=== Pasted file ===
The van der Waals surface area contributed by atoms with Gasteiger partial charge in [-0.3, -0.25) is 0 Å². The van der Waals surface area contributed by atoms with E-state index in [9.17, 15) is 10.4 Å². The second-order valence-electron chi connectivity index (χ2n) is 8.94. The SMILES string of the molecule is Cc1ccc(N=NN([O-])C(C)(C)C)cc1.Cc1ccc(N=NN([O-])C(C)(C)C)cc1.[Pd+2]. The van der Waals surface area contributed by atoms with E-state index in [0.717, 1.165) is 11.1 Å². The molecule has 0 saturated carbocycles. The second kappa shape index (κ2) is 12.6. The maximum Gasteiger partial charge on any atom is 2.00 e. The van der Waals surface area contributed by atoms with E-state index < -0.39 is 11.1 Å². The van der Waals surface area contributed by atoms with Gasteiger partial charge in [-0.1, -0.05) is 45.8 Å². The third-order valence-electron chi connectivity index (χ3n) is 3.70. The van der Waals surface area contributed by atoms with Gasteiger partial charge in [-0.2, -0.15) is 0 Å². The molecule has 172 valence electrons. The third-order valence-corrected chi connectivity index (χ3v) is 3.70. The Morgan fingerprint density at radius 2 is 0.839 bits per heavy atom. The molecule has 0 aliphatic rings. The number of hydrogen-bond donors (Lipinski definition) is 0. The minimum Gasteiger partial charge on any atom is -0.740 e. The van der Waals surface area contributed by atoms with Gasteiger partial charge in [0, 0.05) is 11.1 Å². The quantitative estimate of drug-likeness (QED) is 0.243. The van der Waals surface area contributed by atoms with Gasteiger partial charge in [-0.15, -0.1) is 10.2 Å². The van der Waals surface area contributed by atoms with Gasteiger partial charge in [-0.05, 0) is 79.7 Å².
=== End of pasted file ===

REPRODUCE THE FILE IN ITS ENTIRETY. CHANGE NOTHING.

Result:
The van der Waals surface area contributed by atoms with Gasteiger partial charge in [-0.3, -0.25) is 0 Å². The van der Waals surface area contributed by atoms with E-state index in [9.17, 15) is 10.4 Å². The second-order valence-electron chi connectivity index (χ2n) is 8.94. The SMILES string of the molecule is Cc1ccc(N=NN([O-])C(C)(C)C)cc1.Cc1ccc(N=NN([O-])C(C)(C)C)cc1.[Pd+2]. The van der Waals surface area contributed by atoms with E-state index in [0.717, 1.165) is 11.1 Å². The molecule has 0 saturated carbocycles. The second kappa shape index (κ2) is 12.6. The maximum Gasteiger partial charge on any atom is 2.00 e. The van der Waals surface area contributed by atoms with E-state index < -0.39 is 11.1 Å². The van der Waals surface area contributed by atoms with Gasteiger partial charge in [-0.1, -0.05) is 45.8 Å². The third-order valence-electron chi connectivity index (χ3n) is 3.70. The van der Waals surface area contributed by atoms with Gasteiger partial charge in [-0.2, -0.15) is 0 Å². The molecule has 172 valence electrons. The third-order valence-corrected chi connectivity index (χ3v) is 3.70. The Morgan fingerprint density at radius 2 is 0.839 bits per heavy atom. The molecule has 0 aliphatic rings. The number of hydrogen-bond donors (Lipinski definition) is 0. The minimum Gasteiger partial charge on any atom is -0.740 e. The van der Waals surface area contributed by atoms with Gasteiger partial charge in [0, 0.05) is 11.1 Å². The quantitative estimate of drug-likeness (QED) is 0.243. The van der Waals surface area contributed by atoms with Gasteiger partial charge in [-0.15, -0.1) is 10.2 Å². The van der Waals surface area contributed by atoms with Gasteiger partial charge in [-0.05, 0) is 79.7 Å².